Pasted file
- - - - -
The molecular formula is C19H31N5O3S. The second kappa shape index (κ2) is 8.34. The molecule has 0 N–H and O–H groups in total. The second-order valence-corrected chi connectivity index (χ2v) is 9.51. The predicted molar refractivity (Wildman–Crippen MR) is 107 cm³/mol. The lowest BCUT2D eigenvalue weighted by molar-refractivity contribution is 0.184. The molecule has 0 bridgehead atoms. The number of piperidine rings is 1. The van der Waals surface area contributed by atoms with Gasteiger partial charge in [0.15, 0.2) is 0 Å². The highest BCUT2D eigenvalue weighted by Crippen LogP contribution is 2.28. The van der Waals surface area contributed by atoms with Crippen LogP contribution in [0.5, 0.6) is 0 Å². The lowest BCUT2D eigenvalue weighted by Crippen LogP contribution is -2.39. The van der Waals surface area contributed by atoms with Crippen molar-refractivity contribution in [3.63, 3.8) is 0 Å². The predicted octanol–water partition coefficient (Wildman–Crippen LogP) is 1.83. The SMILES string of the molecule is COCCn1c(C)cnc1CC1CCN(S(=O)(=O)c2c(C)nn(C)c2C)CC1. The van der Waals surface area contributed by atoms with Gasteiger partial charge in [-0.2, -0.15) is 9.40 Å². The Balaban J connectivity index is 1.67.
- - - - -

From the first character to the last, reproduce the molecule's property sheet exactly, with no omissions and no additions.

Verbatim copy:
The molecular formula is C19H31N5O3S. The second kappa shape index (κ2) is 8.34. The molecule has 0 N–H and O–H groups in total. The second-order valence-corrected chi connectivity index (χ2v) is 9.51. The predicted molar refractivity (Wildman–Crippen MR) is 107 cm³/mol. The lowest BCUT2D eigenvalue weighted by molar-refractivity contribution is 0.184. The molecule has 0 bridgehead atoms. The number of piperidine rings is 1. The van der Waals surface area contributed by atoms with Gasteiger partial charge in [0.15, 0.2) is 0 Å². The highest BCUT2D eigenvalue weighted by Crippen LogP contribution is 2.28. The van der Waals surface area contributed by atoms with Crippen LogP contribution in [0.5, 0.6) is 0 Å². The lowest BCUT2D eigenvalue weighted by Crippen LogP contribution is -2.39. The van der Waals surface area contributed by atoms with Crippen molar-refractivity contribution in [3.63, 3.8) is 0 Å². The predicted octanol–water partition coefficient (Wildman–Crippen LogP) is 1.83. The SMILES string of the molecule is COCCn1c(C)cnc1CC1CCN(S(=O)(=O)c2c(C)nn(C)c2C)CC1. The van der Waals surface area contributed by atoms with Gasteiger partial charge in [-0.2, -0.15) is 9.40 Å². The Balaban J connectivity index is 1.67.